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|Born||13 August 1905|
|Died||24 May 1945(aged 39)|
Franz Xaver Ziereis (13 August 1905 – 24 May 1945) was the commandant of the Mauthausen-Gusen concentration camp from 1939 until the camp was liberated by the Americans in 1945.
Ziereis was born on 13 August 1904 in Munich, Germany, where he spent 8 years in elementary school and then began as an apprentice and messenger boy in a department store. In the evenings he studied commerce. In 1922 he went to work as a labourer in a carpentry shop.
Ziereis joined Germany's Reichswehr (army) on 1 April 1924, for a period of 12 years. He was discharged with the rank of sergeant in 1936 and joined the SS on September 30 of the same year. He attained the rank of SS-Obersturmführer and was assigned as a training instructor to the SS-Totenkopfverbände. In 1937 he was given command of the 22nd Hundertschaft (hundred-man-unit) of SS-Totenkopf-Standarte 2 "Brandenburg". On 1 July 1938, he was transferred to the SS-Totenkopf-Standarte 3 "Thüringen" as a training instructor.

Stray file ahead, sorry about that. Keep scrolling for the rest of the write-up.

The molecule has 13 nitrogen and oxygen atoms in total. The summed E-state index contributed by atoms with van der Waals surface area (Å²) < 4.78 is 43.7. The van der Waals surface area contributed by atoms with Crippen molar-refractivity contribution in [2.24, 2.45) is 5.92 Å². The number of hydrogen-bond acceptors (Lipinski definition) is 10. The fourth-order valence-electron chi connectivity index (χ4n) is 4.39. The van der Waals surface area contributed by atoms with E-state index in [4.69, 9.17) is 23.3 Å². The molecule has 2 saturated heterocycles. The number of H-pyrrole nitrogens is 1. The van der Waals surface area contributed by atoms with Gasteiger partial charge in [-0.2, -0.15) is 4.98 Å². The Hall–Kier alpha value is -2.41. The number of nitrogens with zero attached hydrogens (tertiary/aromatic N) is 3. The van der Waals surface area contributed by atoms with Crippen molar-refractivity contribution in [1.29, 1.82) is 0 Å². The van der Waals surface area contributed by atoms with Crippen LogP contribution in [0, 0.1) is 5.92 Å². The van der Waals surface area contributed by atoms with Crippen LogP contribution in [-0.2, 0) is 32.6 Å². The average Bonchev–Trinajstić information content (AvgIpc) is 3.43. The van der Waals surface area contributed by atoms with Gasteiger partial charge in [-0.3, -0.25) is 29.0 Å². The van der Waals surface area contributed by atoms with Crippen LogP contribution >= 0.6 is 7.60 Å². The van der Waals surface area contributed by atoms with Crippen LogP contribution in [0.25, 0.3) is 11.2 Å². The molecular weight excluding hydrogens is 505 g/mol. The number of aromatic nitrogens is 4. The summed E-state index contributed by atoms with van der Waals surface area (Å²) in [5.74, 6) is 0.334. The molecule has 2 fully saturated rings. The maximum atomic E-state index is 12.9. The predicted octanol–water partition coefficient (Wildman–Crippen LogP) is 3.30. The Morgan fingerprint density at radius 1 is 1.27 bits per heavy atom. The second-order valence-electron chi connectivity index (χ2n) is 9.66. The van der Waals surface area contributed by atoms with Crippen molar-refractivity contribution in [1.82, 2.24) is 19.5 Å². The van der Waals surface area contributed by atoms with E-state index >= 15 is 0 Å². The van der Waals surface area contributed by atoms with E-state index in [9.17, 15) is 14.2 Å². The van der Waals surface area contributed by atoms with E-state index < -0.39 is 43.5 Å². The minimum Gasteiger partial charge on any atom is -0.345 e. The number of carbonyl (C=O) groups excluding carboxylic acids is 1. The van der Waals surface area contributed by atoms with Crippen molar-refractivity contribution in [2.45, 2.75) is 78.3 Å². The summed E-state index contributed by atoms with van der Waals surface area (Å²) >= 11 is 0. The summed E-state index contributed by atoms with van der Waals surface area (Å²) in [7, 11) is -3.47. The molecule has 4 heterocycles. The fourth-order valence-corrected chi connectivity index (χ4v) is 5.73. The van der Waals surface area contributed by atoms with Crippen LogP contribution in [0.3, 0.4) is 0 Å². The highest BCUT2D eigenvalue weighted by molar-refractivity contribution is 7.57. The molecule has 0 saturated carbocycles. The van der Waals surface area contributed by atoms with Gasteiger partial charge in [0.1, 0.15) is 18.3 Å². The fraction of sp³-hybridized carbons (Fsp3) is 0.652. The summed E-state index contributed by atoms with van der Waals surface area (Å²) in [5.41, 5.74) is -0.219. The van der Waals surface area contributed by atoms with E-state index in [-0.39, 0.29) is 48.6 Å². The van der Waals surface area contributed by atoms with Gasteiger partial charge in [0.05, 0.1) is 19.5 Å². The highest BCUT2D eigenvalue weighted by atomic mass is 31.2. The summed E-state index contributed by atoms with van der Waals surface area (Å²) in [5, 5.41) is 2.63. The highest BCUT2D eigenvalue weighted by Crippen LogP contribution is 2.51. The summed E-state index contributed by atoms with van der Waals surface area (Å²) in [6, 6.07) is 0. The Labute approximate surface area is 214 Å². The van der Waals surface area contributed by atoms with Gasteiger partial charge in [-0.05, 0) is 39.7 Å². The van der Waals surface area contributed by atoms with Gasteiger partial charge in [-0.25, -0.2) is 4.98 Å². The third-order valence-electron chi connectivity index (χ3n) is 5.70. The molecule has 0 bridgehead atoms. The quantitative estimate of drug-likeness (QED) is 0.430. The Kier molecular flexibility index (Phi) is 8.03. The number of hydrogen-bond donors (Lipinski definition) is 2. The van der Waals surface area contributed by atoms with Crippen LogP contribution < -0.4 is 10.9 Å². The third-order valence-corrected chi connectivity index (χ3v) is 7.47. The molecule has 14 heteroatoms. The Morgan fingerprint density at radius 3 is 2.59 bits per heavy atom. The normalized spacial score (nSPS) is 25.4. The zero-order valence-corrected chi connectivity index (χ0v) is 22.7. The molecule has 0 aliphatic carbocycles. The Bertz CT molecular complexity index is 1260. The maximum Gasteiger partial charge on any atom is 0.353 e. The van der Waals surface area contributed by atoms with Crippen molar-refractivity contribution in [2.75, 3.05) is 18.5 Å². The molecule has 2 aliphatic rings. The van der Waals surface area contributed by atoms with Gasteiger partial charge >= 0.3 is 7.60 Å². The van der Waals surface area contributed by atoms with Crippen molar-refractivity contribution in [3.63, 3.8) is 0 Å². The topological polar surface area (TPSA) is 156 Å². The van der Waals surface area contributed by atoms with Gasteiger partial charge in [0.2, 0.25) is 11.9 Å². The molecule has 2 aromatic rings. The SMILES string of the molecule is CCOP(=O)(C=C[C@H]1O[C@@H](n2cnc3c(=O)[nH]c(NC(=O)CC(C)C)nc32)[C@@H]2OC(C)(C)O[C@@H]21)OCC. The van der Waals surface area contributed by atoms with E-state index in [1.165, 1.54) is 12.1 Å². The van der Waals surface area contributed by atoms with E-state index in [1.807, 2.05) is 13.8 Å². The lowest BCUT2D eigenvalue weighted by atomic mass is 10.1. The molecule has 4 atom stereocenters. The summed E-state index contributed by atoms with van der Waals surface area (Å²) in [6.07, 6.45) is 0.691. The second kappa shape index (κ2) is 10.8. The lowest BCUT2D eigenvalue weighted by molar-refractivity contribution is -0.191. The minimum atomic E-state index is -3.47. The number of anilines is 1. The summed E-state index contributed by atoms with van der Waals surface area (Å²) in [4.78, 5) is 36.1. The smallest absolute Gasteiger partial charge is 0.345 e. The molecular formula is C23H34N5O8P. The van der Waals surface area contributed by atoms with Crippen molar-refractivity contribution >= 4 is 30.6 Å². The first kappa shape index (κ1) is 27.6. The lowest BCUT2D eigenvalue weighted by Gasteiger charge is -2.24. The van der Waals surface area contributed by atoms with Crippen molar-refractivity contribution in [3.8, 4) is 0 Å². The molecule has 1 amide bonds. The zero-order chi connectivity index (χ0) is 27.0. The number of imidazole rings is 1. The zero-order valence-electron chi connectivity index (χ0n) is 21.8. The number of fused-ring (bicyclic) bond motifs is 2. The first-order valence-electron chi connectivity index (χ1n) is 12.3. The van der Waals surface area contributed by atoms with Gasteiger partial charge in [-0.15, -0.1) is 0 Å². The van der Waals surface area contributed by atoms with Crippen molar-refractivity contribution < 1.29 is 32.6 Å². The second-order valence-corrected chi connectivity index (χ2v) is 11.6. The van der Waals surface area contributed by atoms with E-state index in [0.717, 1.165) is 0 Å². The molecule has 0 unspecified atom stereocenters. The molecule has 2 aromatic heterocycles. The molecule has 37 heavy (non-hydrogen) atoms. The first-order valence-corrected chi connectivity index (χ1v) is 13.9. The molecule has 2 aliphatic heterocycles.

Concentration camp commandant
Zeireis replaced Albert Sauer as commandant of Mauthausen on 9 February 1939 by order of Theodor Eicke, Inspector of Concentration Camps. On 25 August 1939, Ziereis received a promotion to the rank of SS-Sturmbannführer and, on 20 April 1944 he received his final promotion to SS-Standartenführer.
Post-war flight and death
Ziereis fled with his wife on 3 May 1945. He attempted to hide out in his hunting lodge on the Pyhrn mountain in Upper Austria. He was discovered and arrested on 23 May 1945, by an American army unit. He was shot three times in the stomach while trying to escape and brought to a U.S. military hospital set up in Gusen I where he eventually died shortly after interrogation by a former inmate of Mauthausen, Hans Marsalek. His corpse was later hung on the fence of Gusen I by former prisoners of Gusen.